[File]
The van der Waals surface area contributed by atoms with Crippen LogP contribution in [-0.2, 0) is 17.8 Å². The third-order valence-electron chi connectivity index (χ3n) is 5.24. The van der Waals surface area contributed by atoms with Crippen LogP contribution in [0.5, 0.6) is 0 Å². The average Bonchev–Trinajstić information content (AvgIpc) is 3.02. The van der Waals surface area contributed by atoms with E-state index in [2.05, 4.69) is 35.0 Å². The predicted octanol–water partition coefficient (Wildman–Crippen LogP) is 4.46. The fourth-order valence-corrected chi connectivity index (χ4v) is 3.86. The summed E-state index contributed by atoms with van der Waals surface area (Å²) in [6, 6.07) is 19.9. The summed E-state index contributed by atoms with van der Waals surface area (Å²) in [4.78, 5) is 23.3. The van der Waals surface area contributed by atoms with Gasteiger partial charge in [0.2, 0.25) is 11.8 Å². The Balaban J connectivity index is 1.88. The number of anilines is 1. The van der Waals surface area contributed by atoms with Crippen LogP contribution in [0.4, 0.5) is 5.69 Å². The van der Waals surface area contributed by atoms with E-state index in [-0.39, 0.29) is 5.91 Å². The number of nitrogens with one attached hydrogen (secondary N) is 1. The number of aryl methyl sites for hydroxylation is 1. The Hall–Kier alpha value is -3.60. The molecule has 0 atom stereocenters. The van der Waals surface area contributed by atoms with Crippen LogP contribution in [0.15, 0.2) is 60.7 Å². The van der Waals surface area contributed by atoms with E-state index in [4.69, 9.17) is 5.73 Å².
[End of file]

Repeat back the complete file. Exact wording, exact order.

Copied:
The van der Waals surface area contributed by atoms with Crippen LogP contribution in [-0.2, 0) is 17.8 Å². The third-order valence-electron chi connectivity index (χ3n) is 5.24. The van der Waals surface area contributed by atoms with Crippen LogP contribution in [0.5, 0.6) is 0 Å². The average Bonchev–Trinajstić information content (AvgIpc) is 3.02. The van der Waals surface area contributed by atoms with E-state index in [2.05, 4.69) is 35.0 Å². The predicted octanol–water partition coefficient (Wildman–Crippen LogP) is 4.46. The fourth-order valence-corrected chi connectivity index (χ4v) is 3.86. The summed E-state index contributed by atoms with van der Waals surface area (Å²) in [6, 6.07) is 19.9. The summed E-state index contributed by atoms with van der Waals surface area (Å²) in [4.78, 5) is 23.3. The van der Waals surface area contributed by atoms with Gasteiger partial charge in [0.2, 0.25) is 11.8 Å². The Balaban J connectivity index is 1.88. The number of anilines is 1. The van der Waals surface area contributed by atoms with Crippen LogP contribution in [0.4, 0.5) is 5.69 Å². The van der Waals surface area contributed by atoms with E-state index in [-0.39, 0.29) is 5.91 Å². The number of nitrogens with one attached hydrogen (secondary N) is 1. The number of aryl methyl sites for hydroxylation is 1. The Hall–Kier alpha value is -3.60. The molecule has 0 atom stereocenters. The van der Waals surface area contributed by atoms with Crippen LogP contribution in [0.15, 0.2) is 60.7 Å². The van der Waals surface area contributed by atoms with E-state index in [4.69, 9.17) is 5.73 Å².